How the glorious triumph of technologies redefines our culture

Photo by Ramón Salinero on Unsplash

We have to admit the fact that our world has become a place riddled with sophisticated technological artifacts that are largely incomprehensible to us. I used to take these words less seriously than they deserve. It’s safe to say that few of us can confidently explain the internals of a modern computer, how the engine of an airplane works, and what structure a skyscraper should employ to be able to stand erect. In seeing such complexity, we are inexplicably drawn into the beauty of the modern world. We trust and embrace the technologies wholeheartedly under its dazzlement. …


And how a simple concept of computer science can mitigate them

Photo by Nirmal Rajendharkumar on Unsplash

You’d think people would realize they’re bad at multitasking and would quit. But a cognitive illusion sets in, fueled in part by a dopamine-adrenaline feedback loop, in which multitaskers think they are doing great — Dr Daniel J. Levintin

High complexity is the hallmark of modern working culture. Our work has been complicated by the increasing amount of information and contexts. Techniques have been created as a remedy, but they all have a fatal flaw.

What’s Wrong With “Productivity Techniques”?

Pomodoro, for example, is nothing more than a time management technique. Task boards, GTD, and To-Do lists manage tasks but are too overwhelming to be…


Beware when content begins shrinking

TikTok is all the rage. Probably you know at least one person who is active on the platform, but can it be as innocuous as it seems? I believe TikTok is an exemplar of another distinct form of content creation in the future. This is not an article that analyzes how it became viral or how it beat its competitors, but a reminder of something that we have to sacrifice when we engage in this app.

Structure: This article consists of four sections, each of which is always prepended with a divider. First I will give a key introduction to…


What’s all the hype?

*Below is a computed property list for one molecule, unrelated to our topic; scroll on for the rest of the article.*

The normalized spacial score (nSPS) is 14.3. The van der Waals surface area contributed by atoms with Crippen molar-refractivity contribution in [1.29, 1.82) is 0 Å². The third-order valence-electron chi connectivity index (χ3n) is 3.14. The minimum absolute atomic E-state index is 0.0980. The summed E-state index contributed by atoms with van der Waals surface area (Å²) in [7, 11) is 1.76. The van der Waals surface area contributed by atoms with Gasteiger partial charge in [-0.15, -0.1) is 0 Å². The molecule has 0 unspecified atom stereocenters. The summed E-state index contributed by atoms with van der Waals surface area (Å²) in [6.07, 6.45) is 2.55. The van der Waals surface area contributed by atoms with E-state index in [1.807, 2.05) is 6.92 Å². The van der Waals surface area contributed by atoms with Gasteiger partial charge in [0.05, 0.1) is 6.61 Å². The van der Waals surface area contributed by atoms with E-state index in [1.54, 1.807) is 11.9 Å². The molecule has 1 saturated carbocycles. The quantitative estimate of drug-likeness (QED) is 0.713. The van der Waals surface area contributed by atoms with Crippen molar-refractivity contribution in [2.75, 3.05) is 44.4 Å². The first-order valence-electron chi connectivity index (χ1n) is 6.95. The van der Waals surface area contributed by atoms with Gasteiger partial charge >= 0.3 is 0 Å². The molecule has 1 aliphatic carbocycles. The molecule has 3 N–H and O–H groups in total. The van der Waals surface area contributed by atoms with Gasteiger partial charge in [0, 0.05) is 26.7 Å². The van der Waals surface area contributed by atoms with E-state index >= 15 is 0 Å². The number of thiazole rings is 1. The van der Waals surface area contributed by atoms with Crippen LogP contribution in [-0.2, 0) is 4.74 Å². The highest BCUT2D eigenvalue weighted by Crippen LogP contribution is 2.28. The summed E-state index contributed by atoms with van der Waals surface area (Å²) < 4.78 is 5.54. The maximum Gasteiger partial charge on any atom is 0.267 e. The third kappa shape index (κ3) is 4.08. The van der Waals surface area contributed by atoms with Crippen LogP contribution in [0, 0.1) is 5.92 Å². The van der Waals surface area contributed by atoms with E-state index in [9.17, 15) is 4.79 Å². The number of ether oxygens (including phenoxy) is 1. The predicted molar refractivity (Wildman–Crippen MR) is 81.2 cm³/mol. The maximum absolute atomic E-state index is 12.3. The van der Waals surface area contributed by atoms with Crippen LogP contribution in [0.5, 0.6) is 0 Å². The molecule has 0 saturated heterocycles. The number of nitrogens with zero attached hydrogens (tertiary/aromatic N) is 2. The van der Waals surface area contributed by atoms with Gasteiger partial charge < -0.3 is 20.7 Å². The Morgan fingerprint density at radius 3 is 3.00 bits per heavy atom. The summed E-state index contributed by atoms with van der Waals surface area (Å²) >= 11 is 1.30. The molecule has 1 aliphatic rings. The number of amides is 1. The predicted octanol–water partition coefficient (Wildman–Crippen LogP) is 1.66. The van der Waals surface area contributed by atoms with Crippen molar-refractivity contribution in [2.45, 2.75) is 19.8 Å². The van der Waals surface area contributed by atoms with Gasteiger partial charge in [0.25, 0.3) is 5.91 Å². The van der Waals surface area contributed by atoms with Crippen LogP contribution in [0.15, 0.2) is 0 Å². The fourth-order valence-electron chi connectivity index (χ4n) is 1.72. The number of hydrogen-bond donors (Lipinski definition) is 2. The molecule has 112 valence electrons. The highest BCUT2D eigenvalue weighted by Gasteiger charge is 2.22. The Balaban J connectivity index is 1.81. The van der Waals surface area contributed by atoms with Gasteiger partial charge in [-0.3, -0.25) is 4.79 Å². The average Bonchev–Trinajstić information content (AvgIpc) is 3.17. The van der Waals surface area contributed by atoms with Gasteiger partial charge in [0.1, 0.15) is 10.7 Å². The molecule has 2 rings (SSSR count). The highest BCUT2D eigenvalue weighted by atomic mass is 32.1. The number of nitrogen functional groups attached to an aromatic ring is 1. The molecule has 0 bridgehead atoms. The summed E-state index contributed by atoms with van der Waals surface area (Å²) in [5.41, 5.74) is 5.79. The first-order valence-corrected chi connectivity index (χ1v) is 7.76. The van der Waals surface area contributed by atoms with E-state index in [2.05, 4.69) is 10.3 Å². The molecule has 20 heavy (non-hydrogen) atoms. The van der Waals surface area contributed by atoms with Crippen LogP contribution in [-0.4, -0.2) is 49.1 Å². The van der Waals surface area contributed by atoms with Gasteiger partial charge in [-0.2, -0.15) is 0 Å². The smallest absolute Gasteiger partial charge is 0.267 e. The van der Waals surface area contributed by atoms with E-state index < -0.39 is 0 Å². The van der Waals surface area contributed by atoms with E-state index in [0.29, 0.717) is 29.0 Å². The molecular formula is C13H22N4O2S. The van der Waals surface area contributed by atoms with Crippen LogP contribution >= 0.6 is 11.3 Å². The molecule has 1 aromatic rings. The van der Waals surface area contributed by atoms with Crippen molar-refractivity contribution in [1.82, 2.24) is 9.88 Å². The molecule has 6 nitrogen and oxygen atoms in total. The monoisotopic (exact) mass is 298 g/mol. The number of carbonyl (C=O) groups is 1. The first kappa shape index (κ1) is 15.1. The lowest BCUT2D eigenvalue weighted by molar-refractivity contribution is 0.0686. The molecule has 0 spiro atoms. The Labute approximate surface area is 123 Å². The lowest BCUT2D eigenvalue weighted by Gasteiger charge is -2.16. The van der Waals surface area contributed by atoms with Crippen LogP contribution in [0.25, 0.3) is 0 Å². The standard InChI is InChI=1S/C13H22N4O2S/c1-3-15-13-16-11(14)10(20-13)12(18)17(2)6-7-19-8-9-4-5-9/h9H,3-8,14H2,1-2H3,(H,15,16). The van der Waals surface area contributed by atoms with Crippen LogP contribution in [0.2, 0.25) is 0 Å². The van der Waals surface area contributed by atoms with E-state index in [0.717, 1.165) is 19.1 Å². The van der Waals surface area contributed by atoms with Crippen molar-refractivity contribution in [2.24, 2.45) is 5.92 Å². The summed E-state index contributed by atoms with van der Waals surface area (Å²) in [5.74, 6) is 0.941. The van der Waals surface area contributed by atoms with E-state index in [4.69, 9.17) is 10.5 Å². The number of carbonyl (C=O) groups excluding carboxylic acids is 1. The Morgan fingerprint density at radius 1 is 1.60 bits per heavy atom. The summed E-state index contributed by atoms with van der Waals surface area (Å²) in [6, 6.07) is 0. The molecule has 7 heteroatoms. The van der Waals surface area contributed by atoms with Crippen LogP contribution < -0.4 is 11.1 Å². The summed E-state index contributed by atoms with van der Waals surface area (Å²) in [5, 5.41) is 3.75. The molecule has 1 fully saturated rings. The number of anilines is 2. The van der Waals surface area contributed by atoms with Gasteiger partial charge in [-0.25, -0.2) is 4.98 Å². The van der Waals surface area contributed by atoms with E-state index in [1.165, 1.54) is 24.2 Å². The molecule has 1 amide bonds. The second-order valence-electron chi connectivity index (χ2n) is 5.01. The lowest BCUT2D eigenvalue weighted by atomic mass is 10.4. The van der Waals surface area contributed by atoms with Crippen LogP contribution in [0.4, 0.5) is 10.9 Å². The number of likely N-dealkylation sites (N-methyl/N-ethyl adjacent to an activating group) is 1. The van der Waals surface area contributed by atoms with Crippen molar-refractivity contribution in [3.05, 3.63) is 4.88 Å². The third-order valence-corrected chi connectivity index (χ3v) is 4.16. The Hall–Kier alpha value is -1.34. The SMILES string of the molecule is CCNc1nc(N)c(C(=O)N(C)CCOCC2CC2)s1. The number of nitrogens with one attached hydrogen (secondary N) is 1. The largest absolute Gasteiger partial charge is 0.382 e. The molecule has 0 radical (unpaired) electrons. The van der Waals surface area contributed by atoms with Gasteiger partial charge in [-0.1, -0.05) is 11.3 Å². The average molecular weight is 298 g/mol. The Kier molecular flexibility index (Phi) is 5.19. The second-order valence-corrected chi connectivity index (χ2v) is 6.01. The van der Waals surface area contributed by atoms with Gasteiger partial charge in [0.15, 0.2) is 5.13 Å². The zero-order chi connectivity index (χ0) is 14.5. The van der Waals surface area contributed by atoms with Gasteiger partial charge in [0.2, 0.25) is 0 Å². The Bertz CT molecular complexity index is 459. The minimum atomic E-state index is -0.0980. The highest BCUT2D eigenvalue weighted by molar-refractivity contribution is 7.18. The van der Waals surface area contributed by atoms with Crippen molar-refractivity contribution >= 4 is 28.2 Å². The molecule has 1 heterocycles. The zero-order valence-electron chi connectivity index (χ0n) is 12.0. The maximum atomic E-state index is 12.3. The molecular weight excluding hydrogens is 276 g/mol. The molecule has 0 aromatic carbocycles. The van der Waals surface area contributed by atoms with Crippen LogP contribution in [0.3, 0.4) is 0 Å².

The advent of AI is gradual, though for the masses it seems to occur in discontinuous leaps. In the 90s a human chess champion lost a game to Watson, a chess program from IBM, and perhaps the next thing you know is another match between AlphaGo and Lee Sedol hitting the headline. The increasingly staggering complexity that modern AI systems exhibit should concern us, as everyone, willy-nilly, will be affected by this irrevocable trend.

Structures

This article aims to inform people about artificial intelligence in general. It requires little domain specific knowledge to understand.

The content is structured as follows. First…


Everybody Lies — by Seth Stephens-Davidowitz

Logicians and mathematicians inspect the state of matter, the train of thought on paper, for speech is too fleeting to grasp. The brain is only capable of remembering a measly list of items. We see that paper is an extension of the brain.

Both speech and information are fleeting. The same way writing freezes speech, data can freeze information. The underlying bits may not make sense to any sane human, but they are, at a higher level, a meaningful manifestation of their source. A Google search is an expression of someone’s needs or desire, a social media post carries the…


The Art of Invisibility — The World’s Most Famous Hacker Teaches You How to Be Safe in the Age of Big Brother and Big Data

1 Your Password Can Be Cracked

The leak of celebrities’ photos gives us a shudder, as we should be in full charge of the data of our own. Tools available on shady forums and github alone could be used to back up your iPhone, or for attackers to get into your iCloud account. Following a suspicious IP address, the police captured someone who had hacked into more than 300 iCloud accounts, but till now no charge has been pressed. Using a hard to guess password is not going to prevent certain tools to crack this, but this could stall the attacker to the point that he…


Book Summary 0

As I was talking with some friend from high school, he chuckled or even scoffed at my recent whereabout. I told him I’d been up to Internet privacy. He really seemed to contemplate for a moment, before tentatively retorted, “Well, I’m not a criminal. I’m an open book, really, just nothing to hide”. I was dismayed. I thought at least someone with the same upbringing could get me, and could resonate with me. Boy, was I wrong.

Privacy is an innate right to human, as stated in The Universal Declaration of Human Rights back in 1948. Maybe they couldn’t foresee…

Chonger

Scientific culture watcher

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